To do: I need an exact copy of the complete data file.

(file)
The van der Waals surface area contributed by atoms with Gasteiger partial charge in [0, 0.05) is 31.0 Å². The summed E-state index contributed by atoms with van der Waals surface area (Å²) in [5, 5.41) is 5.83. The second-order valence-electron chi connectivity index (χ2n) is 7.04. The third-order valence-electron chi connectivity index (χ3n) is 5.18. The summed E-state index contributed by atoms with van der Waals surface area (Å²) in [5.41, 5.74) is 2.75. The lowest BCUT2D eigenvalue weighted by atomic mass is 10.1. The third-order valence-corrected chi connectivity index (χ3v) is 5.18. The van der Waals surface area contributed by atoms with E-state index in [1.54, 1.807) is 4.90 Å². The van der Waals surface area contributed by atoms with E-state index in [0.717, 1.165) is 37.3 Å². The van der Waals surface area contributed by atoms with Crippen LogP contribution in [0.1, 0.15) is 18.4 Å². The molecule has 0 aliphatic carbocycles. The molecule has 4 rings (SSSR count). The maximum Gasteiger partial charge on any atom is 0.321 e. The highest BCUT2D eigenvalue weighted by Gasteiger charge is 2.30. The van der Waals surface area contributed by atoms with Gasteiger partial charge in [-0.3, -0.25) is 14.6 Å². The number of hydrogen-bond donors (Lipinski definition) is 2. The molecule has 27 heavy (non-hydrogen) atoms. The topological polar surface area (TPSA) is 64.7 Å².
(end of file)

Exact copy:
The van der Waals surface area contributed by atoms with Gasteiger partial charge in [0, 0.05) is 31.0 Å². The summed E-state index contributed by atoms with van der Waals surface area (Å²) in [5, 5.41) is 5.83. The second-order valence-electron chi connectivity index (χ2n) is 7.04. The third-order valence-electron chi connectivity index (χ3n) is 5.18. The summed E-state index contributed by atoms with van der Waals surface area (Å²) in [5.41, 5.74) is 2.75. The lowest BCUT2D eigenvalue weighted by atomic mass is 10.1. The third-order valence-corrected chi connectivity index (χ3v) is 5.18. The van der Waals surface area contributed by atoms with E-state index in [1.54, 1.807) is 4.90 Å². The van der Waals surface area contributed by atoms with E-state index in [0.717, 1.165) is 37.3 Å². The van der Waals surface area contributed by atoms with Crippen LogP contribution in [0.1, 0.15) is 18.4 Å². The molecule has 0 aliphatic carbocycles. The molecule has 4 rings (SSSR count). The maximum Gasteiger partial charge on any atom is 0.321 e. The highest BCUT2D eigenvalue weighted by Gasteiger charge is 2.30. The van der Waals surface area contributed by atoms with Gasteiger partial charge in [-0.3, -0.25) is 14.6 Å². The number of hydrogen-bond donors (Lipinski definition) is 2. The molecule has 27 heavy (non-hydrogen) atoms. The topological polar surface area (TPSA) is 64.7 Å².